Who is greater and who is least? Jesus is puzzling when he says, “Among those born of women no one has arisen greater than John the Baptist; yet the least in the kingdom of heaven is greater than he.”
I did some research to see if the Greek and Aramaic words that allude to greater and least might be of help. You’ll have to decide that for yourself.
The Greek word is meizōn and means “larger” as in physical magnitude. It might also mean loud – great, large, properly of physical magnitude, but also great in force and intensity; hence, of the voice, loud. That’s an interesting thought – nobody was louder than John the Baptist? Or more bold, forceful, intense.
The Aramaic word for greater is yatira and it means “more abundant, having further consequences.”
Taking these definitions into account, maybe the middle of the road would be to say that no one has arisen with more influence than John the Baptist.
Are we supposed to take that literally? I think Moses had more influence than JB, and maybe Abraham, and maybe King David. We have to remember how much Jesus used overstatement and give him some leeway. I think Jesus was naming a high profile prophet of the day so that people could easily relate to his next statement.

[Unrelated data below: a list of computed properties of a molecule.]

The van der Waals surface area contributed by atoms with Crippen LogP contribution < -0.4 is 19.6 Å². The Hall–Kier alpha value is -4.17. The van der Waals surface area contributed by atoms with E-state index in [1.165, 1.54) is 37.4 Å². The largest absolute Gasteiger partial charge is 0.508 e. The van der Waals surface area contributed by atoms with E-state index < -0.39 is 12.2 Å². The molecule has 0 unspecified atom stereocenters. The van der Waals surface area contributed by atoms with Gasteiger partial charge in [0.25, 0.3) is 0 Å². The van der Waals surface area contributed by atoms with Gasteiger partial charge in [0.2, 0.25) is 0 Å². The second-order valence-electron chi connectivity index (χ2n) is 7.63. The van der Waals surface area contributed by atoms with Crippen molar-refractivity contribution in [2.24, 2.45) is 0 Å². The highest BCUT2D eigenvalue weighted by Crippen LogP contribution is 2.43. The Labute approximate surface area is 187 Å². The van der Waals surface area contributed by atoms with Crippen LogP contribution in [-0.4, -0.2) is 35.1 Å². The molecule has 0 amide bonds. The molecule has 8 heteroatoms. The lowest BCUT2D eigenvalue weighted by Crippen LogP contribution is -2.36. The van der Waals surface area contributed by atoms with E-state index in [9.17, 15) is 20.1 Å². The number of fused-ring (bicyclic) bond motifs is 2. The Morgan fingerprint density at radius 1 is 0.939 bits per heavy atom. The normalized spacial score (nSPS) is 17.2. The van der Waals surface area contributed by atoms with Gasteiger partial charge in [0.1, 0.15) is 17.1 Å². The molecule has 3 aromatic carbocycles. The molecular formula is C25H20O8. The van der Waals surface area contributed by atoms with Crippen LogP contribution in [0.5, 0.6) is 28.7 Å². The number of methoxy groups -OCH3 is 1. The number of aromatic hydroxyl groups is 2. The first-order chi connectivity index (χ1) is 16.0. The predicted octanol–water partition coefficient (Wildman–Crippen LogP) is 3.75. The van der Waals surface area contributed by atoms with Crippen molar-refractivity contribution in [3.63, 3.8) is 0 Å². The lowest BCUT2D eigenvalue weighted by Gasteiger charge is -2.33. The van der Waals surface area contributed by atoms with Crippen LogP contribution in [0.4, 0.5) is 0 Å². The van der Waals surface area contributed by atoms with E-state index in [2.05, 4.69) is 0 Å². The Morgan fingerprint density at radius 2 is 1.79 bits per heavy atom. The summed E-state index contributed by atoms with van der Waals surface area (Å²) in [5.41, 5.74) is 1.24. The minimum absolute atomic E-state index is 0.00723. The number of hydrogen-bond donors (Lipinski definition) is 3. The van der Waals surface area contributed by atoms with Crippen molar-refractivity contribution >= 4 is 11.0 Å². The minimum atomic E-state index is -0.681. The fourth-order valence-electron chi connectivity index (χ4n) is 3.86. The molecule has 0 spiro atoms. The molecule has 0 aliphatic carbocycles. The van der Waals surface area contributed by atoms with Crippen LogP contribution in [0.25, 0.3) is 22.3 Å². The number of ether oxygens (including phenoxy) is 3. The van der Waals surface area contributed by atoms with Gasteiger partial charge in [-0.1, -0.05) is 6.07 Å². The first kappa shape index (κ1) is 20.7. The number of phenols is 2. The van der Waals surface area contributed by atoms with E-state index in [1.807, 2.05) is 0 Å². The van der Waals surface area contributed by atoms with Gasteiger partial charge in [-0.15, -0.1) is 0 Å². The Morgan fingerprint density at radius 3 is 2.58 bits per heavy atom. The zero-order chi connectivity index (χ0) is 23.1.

“Yet the least in the kingdom of heaven is greater than he.”
Least in Greek refers to something that is small, as in little children, or those who have no rank or influence. So this phrase may have something to do with how much influence a person has or tries to have on others.
I’m finishing my next book about the kingdom of heaven and have given it a new definition based on my research. “The kingdom of heaven is at hand” is what Jesus said. In a nutshell, the kingdom of heaven is the harmonious working together of all things…now. The explanation is in the book.
“Among those born of women no one has arisen with more influence than John the Baptist; but now the one who has no rank or influence in the harmonious working together of all things brings more abundance than he.”
That’s a scary thought. It means leaders and high profile self-marketers aren’t going to make the world a better place to live — that it’s on your shoulders and my shoulders. It’s up to those of us who have no rank or influence to change the world and make it a better place. We can’t wait for someone else to do it for us.